Since stationless bike sharing services won’t necessarily be relocating the bikes back to downtown, the need for more community bike shops and trained bike mechanics (for people who love their bikes and appreciate biking as an eco-friendly mode of transportation) only becomes greater, suggests Salls.

Salls pointed out, “The Bureau of Labor Statistics said a few years ago that the bike mechanic is one of the fasting growing occupations. Our job skills training leads to other career opportunities. Mastery of soft skills and being a bike mechanic can lead to other more complex mechanic and engineering roles, design of street infrastructure, and leadership within the bike industry.”

Why I Fix Bikes

Where might the next Bike Work’s brick and mortar community bike shop go? Maybe your neighborhood needs one. “An empty storefront in busy areas would serve well as a pop-up location,” says Salls, “To connect with patrons willing to help replicate what has been created in Columbia City would be one of the next steps.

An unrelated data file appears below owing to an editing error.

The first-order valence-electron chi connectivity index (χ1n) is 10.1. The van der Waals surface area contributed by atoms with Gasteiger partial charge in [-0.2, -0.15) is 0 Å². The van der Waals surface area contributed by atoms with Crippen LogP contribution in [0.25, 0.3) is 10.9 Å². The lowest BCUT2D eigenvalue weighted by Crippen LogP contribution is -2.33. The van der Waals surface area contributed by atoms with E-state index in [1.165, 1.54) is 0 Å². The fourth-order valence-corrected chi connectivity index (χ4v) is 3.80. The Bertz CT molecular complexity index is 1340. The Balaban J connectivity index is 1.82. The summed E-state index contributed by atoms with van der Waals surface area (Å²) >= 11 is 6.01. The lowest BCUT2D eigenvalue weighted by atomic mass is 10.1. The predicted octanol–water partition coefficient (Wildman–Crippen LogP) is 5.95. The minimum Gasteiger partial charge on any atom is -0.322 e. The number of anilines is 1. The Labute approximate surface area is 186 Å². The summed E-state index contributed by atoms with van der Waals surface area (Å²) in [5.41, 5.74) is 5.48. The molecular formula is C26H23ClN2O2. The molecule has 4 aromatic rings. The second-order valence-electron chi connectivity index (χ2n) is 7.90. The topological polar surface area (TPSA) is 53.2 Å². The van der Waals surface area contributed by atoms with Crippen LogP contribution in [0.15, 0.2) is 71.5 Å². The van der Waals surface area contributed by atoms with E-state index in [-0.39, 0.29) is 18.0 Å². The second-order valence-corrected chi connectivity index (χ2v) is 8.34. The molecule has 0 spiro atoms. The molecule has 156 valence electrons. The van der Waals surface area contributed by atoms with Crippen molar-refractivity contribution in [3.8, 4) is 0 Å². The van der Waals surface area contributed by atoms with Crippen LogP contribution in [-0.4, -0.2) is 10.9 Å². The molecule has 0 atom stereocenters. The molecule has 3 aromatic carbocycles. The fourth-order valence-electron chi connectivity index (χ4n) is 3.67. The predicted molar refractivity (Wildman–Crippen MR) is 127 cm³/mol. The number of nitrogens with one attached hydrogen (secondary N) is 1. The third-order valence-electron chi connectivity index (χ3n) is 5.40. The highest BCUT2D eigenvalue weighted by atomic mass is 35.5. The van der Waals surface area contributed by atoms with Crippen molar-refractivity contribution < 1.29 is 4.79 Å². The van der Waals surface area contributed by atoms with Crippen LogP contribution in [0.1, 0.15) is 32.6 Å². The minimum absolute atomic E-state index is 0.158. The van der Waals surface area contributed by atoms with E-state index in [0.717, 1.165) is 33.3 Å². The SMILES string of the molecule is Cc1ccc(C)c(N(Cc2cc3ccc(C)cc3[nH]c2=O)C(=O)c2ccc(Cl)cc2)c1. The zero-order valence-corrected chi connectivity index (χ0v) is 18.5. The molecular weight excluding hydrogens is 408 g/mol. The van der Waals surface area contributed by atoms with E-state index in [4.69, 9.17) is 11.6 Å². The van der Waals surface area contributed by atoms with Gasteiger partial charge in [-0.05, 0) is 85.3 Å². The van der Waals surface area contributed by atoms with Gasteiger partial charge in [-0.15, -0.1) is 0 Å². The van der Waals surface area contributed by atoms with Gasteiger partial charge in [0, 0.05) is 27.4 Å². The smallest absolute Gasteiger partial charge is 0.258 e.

Two Wheels.  Endless Possibilities!

Learn more about how to get involved and follow their continued progress at https://bikeworks.org/

Take note and stay tuned. This is the first of a new series on SVP Fast Pitch Innovator Updates. More progress reports to come on SVP Fast Pitch Innovators doing GREAT work still in all parts of the Greater Puget Sound. Got an update on your organization as the alum you are? We’d love to hear from you.

Final Showdown, tickets will be on sale 9/5.  Set your calendar now with a reminder!